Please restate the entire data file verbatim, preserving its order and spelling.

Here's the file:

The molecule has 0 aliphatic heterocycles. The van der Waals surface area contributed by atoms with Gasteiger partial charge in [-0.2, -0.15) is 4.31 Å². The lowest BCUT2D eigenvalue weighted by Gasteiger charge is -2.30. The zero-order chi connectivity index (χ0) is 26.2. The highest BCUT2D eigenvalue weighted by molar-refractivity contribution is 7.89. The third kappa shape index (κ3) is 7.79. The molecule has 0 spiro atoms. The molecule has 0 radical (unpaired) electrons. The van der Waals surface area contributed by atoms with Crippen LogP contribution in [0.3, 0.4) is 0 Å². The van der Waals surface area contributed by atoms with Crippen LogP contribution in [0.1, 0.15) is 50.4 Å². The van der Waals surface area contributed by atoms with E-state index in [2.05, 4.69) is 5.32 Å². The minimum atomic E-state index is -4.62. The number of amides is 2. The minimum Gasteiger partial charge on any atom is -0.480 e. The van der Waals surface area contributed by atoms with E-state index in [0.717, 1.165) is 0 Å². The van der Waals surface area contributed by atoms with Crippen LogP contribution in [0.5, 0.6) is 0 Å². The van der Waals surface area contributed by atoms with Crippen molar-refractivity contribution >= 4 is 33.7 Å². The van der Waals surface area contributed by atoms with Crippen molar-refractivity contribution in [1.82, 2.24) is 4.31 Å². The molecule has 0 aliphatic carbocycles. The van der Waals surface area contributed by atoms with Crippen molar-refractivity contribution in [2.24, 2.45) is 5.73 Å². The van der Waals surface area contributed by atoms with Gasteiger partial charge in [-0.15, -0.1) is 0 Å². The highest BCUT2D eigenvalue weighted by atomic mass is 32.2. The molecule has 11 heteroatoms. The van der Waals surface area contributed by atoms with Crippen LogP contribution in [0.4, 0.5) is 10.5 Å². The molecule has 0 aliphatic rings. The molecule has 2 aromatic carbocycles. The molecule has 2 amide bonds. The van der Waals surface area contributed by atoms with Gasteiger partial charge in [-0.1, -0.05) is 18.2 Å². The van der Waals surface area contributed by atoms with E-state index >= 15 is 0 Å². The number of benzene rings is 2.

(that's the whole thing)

The molecule has 0 aliphatic heterocycles. The van der Waals surface area contributed by atoms with Gasteiger partial charge in [-0.2, -0.15) is 4.31 Å². The lowest BCUT2D eigenvalue weighted by Gasteiger charge is -2.30. The zero-order chi connectivity index (χ0) is 26.2. The highest BCUT2D eigenvalue weighted by molar-refractivity contribution is 7.89. The third kappa shape index (κ3) is 7.79. The molecule has 0 spiro atoms. The molecule has 0 radical (unpaired) electrons. The van der Waals surface area contributed by atoms with Crippen LogP contribution in [0.3, 0.4) is 0 Å². The van der Waals surface area contributed by atoms with Crippen LogP contribution in [0.1, 0.15) is 50.4 Å². The van der Waals surface area contributed by atoms with E-state index in [2.05, 4.69) is 5.32 Å². The minimum atomic E-state index is -4.62. The number of amides is 2. The minimum Gasteiger partial charge on any atom is -0.480 e. The van der Waals surface area contributed by atoms with E-state index in [0.717, 1.165) is 0 Å². The van der Waals surface area contributed by atoms with Crippen LogP contribution in [0.5, 0.6) is 0 Å². The van der Waals surface area contributed by atoms with Crippen molar-refractivity contribution >= 4 is 33.7 Å². The van der Waals surface area contributed by atoms with Crippen molar-refractivity contribution in [1.82, 2.24) is 4.31 Å². The molecule has 0 aliphatic carbocycles. The van der Waals surface area contributed by atoms with Crippen molar-refractivity contribution in [2.24, 2.45) is 5.73 Å². The van der Waals surface area contributed by atoms with Gasteiger partial charge in [-0.15, -0.1) is 0 Å². The highest BCUT2D eigenvalue weighted by atomic mass is 32.2. The molecule has 11 heteroatoms. The van der Waals surface area contributed by atoms with Crippen LogP contribution in [0.4, 0.5) is 10.5 Å². The molecule has 0 aliphatic rings. The molecule has 2 aromatic carbocycles. The molecule has 2 amide bonds. The van der Waals surface area contributed by atoms with Gasteiger partial charge in [-0.1, -0.05) is 18.2 Å². The van der Waals surface area contributed by atoms with E-state index >= 15 is 0 Å². The number of benzene rings is 2.